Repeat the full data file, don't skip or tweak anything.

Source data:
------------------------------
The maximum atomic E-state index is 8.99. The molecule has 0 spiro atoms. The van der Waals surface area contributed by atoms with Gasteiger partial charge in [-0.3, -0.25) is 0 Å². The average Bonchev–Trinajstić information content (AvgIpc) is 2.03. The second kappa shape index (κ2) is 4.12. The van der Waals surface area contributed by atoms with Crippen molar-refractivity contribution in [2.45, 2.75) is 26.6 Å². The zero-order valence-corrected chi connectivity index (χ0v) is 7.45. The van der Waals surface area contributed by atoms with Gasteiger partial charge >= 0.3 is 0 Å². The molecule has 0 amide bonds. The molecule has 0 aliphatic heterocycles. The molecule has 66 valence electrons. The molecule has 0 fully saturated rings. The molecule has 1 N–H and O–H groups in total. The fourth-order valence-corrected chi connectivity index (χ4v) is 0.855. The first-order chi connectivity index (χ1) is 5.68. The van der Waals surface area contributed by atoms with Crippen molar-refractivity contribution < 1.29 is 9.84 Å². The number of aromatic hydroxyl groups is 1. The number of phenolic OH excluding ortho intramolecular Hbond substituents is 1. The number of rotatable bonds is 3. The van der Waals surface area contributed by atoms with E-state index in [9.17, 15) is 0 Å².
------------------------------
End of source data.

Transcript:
The maximum atomic E-state index is 8.99. The molecule has 0 spiro atoms. The van der Waals surface area contributed by atoms with Gasteiger partial charge in [-0.3, -0.25) is 0 Å². The average Bonchev–Trinajstić information content (AvgIpc) is 2.03. The second kappa shape index (κ2) is 4.12. The van der Waals surface area contributed by atoms with Crippen molar-refractivity contribution in [2.45, 2.75) is 26.6 Å². The zero-order valence-corrected chi connectivity index (χ0v) is 7.45. The van der Waals surface area contributed by atoms with Gasteiger partial charge >= 0.3 is 0 Å². The molecule has 0 amide bonds. The molecule has 0 aliphatic heterocycles. The molecule has 66 valence electrons. The molecule has 0 fully saturated rings. The molecule has 1 N–H and O–H groups in total. The fourth-order valence-corrected chi connectivity index (χ4v) is 0.855. The first-order chi connectivity index (χ1) is 5.68. The van der Waals surface area contributed by atoms with Crippen molar-refractivity contribution < 1.29 is 9.84 Å². The number of aromatic hydroxyl groups is 1. The number of phenolic OH excluding ortho intramolecular Hbond substituents is 1. The number of rotatable bonds is 3. The van der Waals surface area contributed by atoms with E-state index in [9.17, 15) is 0 Å².